‘White Elephant:’ Author to Speak at Potomac Library

‘White Elephant:’ Author to Speak at Potomac Library

A satirical debut novel “about a behemoth of a new house in a DC suburb like ours.”


Julie Langsdorf

Billed in the Autumn edition of the Potomac Friends of the Library newsletter as, ”A satirical debut novel … about a behemoth of a new house in a DC suburb like ours,” White Elephant is the first book written by former Potomac resident Julie Langsdorf.

Langsdorf will speak about her book and her writing life at 1 p.m. Saturday, Nov. 16 at the Potomac Library, 10101 Glenolden Drive.

“I was born in New Rochelle, New York, but I moved to Kensington when I was two — so I've lived in the DC area for nearly my entire life. I went to Walter Johnson High School. I lived in Potomac for twenty years, between 1995 and 2015. My kids grew up here, and the Potomac Library was our library. It's great to come full circle by doing a reading here,” Langsdorf said.

Langston said the story is not autobiographical – no fights or loves with neighbors – “but it was inspired by articles I read in The [Washington] Post. A local town was considering a moratorium to deal with a mansionization problem gone haywire. It was fascinating to me to read about neighbors suing each other and egging one anothers' houses – a real nightmare for the residents, but a dream come true for a novelist! I couldn't resist creating my own community and imagining how things went so disastrously awry.”

As for satire, Langsdorf said she doesn’t necessarily agree that her book is a satire.

“I use humor as a lens to tell stories of real emotions, fear, longing, and loneliness,” she said. “Some crazy things happen in the book – but crazy things happen in real life, too.”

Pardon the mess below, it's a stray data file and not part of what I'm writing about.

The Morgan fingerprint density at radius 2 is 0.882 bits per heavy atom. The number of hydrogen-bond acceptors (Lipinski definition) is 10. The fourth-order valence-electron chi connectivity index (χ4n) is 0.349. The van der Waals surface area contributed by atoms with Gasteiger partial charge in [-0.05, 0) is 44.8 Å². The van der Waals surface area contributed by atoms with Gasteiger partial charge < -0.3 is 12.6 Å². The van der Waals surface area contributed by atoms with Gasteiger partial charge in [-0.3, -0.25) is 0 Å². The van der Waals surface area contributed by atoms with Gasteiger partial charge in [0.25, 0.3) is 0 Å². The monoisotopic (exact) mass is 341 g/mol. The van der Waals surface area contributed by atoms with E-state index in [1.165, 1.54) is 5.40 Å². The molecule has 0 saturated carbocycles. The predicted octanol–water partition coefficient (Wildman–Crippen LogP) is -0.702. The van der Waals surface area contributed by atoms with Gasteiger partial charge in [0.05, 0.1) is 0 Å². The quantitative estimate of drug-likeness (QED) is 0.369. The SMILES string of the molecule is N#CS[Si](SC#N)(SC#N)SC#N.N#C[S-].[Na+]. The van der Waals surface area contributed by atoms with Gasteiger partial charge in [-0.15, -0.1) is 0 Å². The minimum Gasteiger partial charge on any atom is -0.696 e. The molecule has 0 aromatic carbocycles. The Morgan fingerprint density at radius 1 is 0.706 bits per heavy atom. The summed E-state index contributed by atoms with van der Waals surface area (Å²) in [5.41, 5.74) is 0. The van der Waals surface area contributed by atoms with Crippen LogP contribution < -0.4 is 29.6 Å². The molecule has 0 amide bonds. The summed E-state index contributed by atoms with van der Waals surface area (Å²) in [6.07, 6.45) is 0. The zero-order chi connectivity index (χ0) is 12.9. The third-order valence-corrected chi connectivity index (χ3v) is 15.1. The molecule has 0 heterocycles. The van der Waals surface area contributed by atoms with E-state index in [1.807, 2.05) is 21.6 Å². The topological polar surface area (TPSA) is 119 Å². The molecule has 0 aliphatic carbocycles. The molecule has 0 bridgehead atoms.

Going beyond the story but considering some of the problems in her fictional neighborhood, “I would say the division comes from both taste and values. Everything feels so divided these days, sadly. There's so much vilification of those we perceive as other. One of my hopes with the novel is to show how similar we all are — even those we see as very different. In the fictional town of Willard Park, as in real neighborhoods, the residents all want [what] they believe is best for their families. Those beliefs just vary.”

Langsdorf has done readings before and said questions from her listeners vary, depending on the audience.

“Some people are curious about where the story came from and whether I'm writing about people I know; others really like hearing that I didn't get the novel — my first — published until I was over fifty. It gives them hope,” she said.

If there is a white elephant in your neighborhood or if you want to hear about Julie Langsdorf’s White Elephant, remember Saturday at 1 p.m. Nov. 16 at the Potomac Library, 10101 Glenolden Drive.

“White Elephant” is available on Amazon.com